Preliminary findings from a yearlong probe of groundwater contamination at compost and mulch facilities in and around Yaphank are leading regulators to rethink rules that govern all organic-waste facilities in New York, a top state environmental official said.
The review, which follows years of complaints by residents, could result in new controls on water runoff and air quality, tighter management of compost and mulch piles, and closer monitoring of the materials that go into them.
Peter Scully, regional director of the state Department of Environmental Conservation, said in an interview that investigators have narrowed the source of the contamination at the largest site, which includes elevated levels of radioactivity and manganese levels well beyond drinking water standards, to activity at the Long Island Compost facility on Horseblock Road. Since 2009, teams of health workers have surrounded the 62-acre facility in Yaphank with test wells.
Similarly high levels of manganese were found at an unrelated mulching facility on Main Street in Yaphank, Scully said, and at a site in East Moriches that Long Island Compost vacated a decade ago. "It [all] appears to be linked to vegetative waste generally," he said, and not specifically to the practices of any one company.
Health officials say the level of radioactivity generally is below drinking water standards. And while manganese at the levels shown can be a health problem, the water is no longer being consumed, so officials don't believe there are any current health risks. Neighboring homes all have been connected to the public water system.
DEC seeks broader authority
The possibility of new rules for compost come as the DEC is reviewing waste management regulations statewide. Any changes can be instituted on the order of the DEC commissioner without the need for legislation.
The DEC is "actively pursuing modifications to existing regulations" that would give it "much broader authority" of organic waste management statewide, Scully said. "Public health, as always, is the primary concern."
Scully suggested that new rules won't come quickly. "It's a significant public process," he said. The report, in draft form, has not been publicly released.
In addition to considering the use of impermeable barriers beneath compost and mulch piles, Scully said other changes under consideration include the use of paved roadways at facilities to cut dust and groundwater contamination; "enhanced" record keeping of truck traffic into and out of facilities; the need for water-resistant covers on top of compost piles to allow them to divert water; and better management of pile size.
Charles Vigliotti, president of Long Island Compost, said the company already complies with state standards for organic waste recycling and will comply with any new ones.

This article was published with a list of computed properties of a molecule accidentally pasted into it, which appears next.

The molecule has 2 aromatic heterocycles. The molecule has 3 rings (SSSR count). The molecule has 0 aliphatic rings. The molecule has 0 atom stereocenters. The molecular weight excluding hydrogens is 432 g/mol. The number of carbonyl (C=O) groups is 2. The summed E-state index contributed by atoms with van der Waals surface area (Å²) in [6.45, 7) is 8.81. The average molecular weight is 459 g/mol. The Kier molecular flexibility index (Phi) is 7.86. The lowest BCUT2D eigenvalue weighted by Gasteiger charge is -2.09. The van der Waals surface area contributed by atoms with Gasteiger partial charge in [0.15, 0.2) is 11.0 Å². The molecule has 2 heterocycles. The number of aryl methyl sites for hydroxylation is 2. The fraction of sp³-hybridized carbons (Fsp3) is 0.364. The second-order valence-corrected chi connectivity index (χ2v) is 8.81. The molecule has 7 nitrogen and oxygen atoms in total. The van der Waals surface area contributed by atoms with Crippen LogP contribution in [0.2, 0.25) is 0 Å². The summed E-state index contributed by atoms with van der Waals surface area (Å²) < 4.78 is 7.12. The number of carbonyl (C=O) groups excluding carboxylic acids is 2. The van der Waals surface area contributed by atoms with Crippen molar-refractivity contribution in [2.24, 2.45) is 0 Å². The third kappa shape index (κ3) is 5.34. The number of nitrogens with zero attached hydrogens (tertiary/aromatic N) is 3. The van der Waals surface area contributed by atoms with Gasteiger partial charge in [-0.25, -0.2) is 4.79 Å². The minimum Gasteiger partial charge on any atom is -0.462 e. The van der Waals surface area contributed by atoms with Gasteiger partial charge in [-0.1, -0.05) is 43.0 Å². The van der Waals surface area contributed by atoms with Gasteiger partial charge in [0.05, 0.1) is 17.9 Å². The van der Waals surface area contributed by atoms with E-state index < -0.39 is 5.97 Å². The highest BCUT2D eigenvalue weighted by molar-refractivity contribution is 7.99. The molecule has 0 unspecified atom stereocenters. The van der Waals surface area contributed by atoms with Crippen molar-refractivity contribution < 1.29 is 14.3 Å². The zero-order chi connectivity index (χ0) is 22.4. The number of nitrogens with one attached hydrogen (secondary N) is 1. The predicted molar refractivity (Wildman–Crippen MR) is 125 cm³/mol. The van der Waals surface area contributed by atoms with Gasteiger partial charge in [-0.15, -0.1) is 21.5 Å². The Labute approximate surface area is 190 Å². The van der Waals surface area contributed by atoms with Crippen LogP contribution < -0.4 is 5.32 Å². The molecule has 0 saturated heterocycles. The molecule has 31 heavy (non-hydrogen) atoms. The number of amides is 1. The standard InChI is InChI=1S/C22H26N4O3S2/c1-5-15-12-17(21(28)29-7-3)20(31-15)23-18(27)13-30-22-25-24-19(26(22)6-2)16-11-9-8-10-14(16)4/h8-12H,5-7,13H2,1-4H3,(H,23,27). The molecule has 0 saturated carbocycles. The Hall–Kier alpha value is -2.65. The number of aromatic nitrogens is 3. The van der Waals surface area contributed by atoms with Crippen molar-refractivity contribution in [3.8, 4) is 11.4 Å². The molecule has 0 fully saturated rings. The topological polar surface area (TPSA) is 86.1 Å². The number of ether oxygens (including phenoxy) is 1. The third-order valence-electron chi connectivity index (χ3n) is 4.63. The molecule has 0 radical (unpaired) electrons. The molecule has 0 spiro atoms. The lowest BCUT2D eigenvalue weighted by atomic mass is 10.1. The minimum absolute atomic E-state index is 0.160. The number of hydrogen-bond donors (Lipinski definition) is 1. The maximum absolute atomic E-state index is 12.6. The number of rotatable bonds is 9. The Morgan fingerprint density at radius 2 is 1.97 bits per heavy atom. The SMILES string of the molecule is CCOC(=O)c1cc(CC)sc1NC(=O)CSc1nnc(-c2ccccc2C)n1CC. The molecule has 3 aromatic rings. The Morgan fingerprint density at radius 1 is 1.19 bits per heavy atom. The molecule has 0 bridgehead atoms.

"There is a plan in place with standards," he said. "If those standards should change, Long Island Compost will comply with them. We're interested in a dialogue to find out the ramification of changes they may make."
Groundwater concerns are the latest in a series of issues neighbors have raised with Long Island Compost since it began operations in Yaphank in 2000, when the company moved from East Moriches at Brookhaven's request.
Odor and dust complaints from neighbors persist, several residents said last month -- even after the DEC ordered the company to enclose transfer station operations last October. The company has appealed that order.
Vigliotti said the company itself is developing a series of "very concrete" operational improvements to address the problems, but he declined to disclose them until they are worked out with state regulators.
Public officials say issues of groundwater contamination aren't evident in the compost they've tested, and Vigliotti vouched for his products, which are marketed in retail stores under the Long Island Compost, Hamptons Estate and Great Gardens brands.
"We are as concerned about environmental contamination as anyone," he said. "We're using these products, too. My children garden with our products." He said Long Island Compost is "100 percent safe."
A chemical reaction
Composting has been considered an ecologically friendly form of waste management, and dozens of local municipalities rely on Long Island Compost and others to handle massive organic waste streams. But tougher regulations that apply to landfills, such as ground barriers to prevent wastewater water leaching, don't cover composting facilities.
On Long Island, long compost windrows are generally placed on open ground. The concern: Over long periods, elements in the compost may concentrate as they leach directly into topsoil, perhaps even altering the chemical composition of previously undisturbed earth.
For Donna Horton, whose family lives beside the Long Island Compost facility, the result was years of tainted water -- until Brookhaven Town paid for a city-water hookup last May.
"It was kind of yellow and toward the end it had suds in it," she said of her tap water. "It smelled like sulfur, and the dishes, the shower, everything just turned brown. It was really just disgusting."
Water drawn around the Horton home showed manganese levels above 25,000 parts per billion -- well above the drinking water standard of 300 parts per billion.